2. If the easement is still valid, and it is for 'horse and cart' (for example) then there is the question of whether he can take action against narrowing of the lane by way of fences and the like which unreasonably restricts his ability to use it. The contrast for this is if he hasn't taken action in time the other parties may have a claim for adverse possession of those parts (12 years in Queensland, unsure if different in Victoria).

    3. Easements do not extinguish the owner's rights to use their land - it merely modifies them. So long as you are not impeding his lawful use of the easement according to its terms of grant then you are entitled to use your land - including to drive up and down it. You do not need his permission unless the terms of grant specifically provide otherwise.
     
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  6. Tripe

    Tripe Well-Known Member

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    A right of carriage, is named from the 1800's so as to allow Horse and Carriage the right to pass over a piece of land. (which was the common means of transport at that time)

    Subject to the wording of the easement.

    In general, the neighbour would not have the right to park and wash his car, on the easement,

    He could have the right to unload and load a vehicle.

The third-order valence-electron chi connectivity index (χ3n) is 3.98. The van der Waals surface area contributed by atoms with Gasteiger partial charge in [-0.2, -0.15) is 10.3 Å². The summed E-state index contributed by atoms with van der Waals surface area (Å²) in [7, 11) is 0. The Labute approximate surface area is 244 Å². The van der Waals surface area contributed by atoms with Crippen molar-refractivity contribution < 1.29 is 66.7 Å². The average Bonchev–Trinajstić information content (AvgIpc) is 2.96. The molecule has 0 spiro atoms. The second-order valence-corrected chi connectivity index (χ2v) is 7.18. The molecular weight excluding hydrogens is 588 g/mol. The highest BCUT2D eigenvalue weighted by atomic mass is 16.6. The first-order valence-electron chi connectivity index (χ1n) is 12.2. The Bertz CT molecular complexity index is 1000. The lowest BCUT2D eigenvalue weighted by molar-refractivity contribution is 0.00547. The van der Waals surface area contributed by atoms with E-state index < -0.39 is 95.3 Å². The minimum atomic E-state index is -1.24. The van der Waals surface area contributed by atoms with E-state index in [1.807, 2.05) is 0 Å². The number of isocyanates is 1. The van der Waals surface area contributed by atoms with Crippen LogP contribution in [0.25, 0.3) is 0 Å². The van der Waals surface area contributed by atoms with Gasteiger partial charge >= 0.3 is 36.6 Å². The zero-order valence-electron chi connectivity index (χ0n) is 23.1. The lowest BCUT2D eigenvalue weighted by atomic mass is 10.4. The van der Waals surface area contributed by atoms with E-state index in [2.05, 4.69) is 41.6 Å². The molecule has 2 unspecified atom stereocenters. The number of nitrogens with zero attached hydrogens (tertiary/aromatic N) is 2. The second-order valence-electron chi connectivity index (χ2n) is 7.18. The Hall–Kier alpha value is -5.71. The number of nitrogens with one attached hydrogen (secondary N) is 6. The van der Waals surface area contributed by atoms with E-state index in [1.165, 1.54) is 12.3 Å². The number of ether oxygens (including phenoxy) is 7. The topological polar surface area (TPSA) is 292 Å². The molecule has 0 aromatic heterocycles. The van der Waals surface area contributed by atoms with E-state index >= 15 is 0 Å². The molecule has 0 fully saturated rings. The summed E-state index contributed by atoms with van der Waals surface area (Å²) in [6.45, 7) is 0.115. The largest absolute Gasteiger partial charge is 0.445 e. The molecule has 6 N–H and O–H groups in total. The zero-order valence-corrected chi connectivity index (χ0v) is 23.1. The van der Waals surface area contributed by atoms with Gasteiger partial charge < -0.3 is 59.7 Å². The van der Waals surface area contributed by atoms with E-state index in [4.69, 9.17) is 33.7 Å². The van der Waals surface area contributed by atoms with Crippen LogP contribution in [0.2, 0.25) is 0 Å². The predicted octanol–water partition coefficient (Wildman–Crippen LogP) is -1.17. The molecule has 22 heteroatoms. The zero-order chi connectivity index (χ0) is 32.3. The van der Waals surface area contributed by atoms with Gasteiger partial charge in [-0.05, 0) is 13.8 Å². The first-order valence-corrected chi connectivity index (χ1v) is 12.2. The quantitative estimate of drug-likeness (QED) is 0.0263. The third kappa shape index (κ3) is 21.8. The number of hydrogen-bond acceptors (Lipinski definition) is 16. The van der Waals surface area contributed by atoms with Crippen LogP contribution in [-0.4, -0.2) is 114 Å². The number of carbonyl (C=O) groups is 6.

He can't be blocked from using his easement, if a car is parked in the easement and he can get safely past it with his car, then he cant complain or abuse you.
     
  7. JoanneWatt

    JoanneWatt Member

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    Thanks again Rob et al.

    Looks like I will have get a land survey done to establish the current easement status and its terms. We have accessed a lot of old documents from Land Victoria but it’s too confusing to interpret with confidence.

    We are happy to provide foot access to his back gate at all times and for him to load/unload his car as needed. However leaving the lane fully clear 24x7 ‘just in case’ he wants to drive right to his gate is a stretch ! Note we never park in the lane except to load/unload or for cleaner access etc. He deliberately obstructed our cleaner with his car for 40 minutes yesterday and I had to call the police.
     
    #7 JoanneWatt, 21 March 2019
    Last edited: 21 March 2019